Wednesday, 15 August 2018
That the Senate:
(a) notes the increasing number of Confucius classes or institutes being established within the Australian education system, accompanied by generous foreign government grants;
(b) also notes an SBS report that:
(i) Australia has the third largest number of such institutes after the United States of America and the United Kingdom, and
(ii) there were 525 institutes and 1 113 classrooms across 146 countries worldwide by the end of 2017;
(c) further notes concerns that have been expressed, including in the documentary 'In the name of Confucius' aired around Australia during the winter break, regarding academic freedom and freedom of conscience at or around these institutes;
(d) likewise notes comments attributed to Mr Ross Babbage, a former head of strategic analysis in the Office of National Assessments, and now a senior fellow at the Centre for Strategic and Budgetary Assessments (CSBA) in Washington, stating that Australian universities are "naive" about what goes on in the institutes, and that since early 2018 the United States' Federal Bureau of Investigation has been warning about the institutes' activities on United States' campuses;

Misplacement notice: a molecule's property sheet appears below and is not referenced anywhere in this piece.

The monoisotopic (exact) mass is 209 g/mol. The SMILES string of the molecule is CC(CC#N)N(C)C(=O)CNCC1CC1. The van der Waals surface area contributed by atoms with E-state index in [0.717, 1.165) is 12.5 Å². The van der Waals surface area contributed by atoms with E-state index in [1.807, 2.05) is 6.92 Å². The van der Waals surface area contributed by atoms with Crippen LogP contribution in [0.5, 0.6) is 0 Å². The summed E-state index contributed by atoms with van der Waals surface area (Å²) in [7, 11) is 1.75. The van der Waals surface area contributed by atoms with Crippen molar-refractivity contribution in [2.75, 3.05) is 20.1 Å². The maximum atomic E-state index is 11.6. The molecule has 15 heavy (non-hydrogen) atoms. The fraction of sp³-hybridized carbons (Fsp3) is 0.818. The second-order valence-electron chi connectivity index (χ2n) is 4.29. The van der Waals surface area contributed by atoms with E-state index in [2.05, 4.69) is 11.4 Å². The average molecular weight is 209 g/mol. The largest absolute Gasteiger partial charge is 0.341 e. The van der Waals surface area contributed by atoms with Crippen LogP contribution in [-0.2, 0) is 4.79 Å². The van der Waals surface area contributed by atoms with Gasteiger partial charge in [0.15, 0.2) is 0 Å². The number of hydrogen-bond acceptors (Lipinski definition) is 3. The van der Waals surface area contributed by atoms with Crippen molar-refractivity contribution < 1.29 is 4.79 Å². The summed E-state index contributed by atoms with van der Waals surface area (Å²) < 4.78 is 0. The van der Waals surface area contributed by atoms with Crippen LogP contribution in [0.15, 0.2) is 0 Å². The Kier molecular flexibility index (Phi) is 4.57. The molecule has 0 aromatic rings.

(e) observes that the New South Wales government is reviewing its engagement with the institute; and
(f) calls upon the Minister for Education and Training to work with his state and territory counterparts to ensure full reviews of their engagement with these institutes and classrooms.
Australia pursues its own national interest but, in doing so, is strongly committed to collaboration and partnership. We will continue to act to advance Australia's prosperity, ensure the independence of our decision-making and academic freedom at our universities and secure the safety and freedom of our people. Issues relating to state education jurisdictions and autonomous jurisdictions are properly matters for them.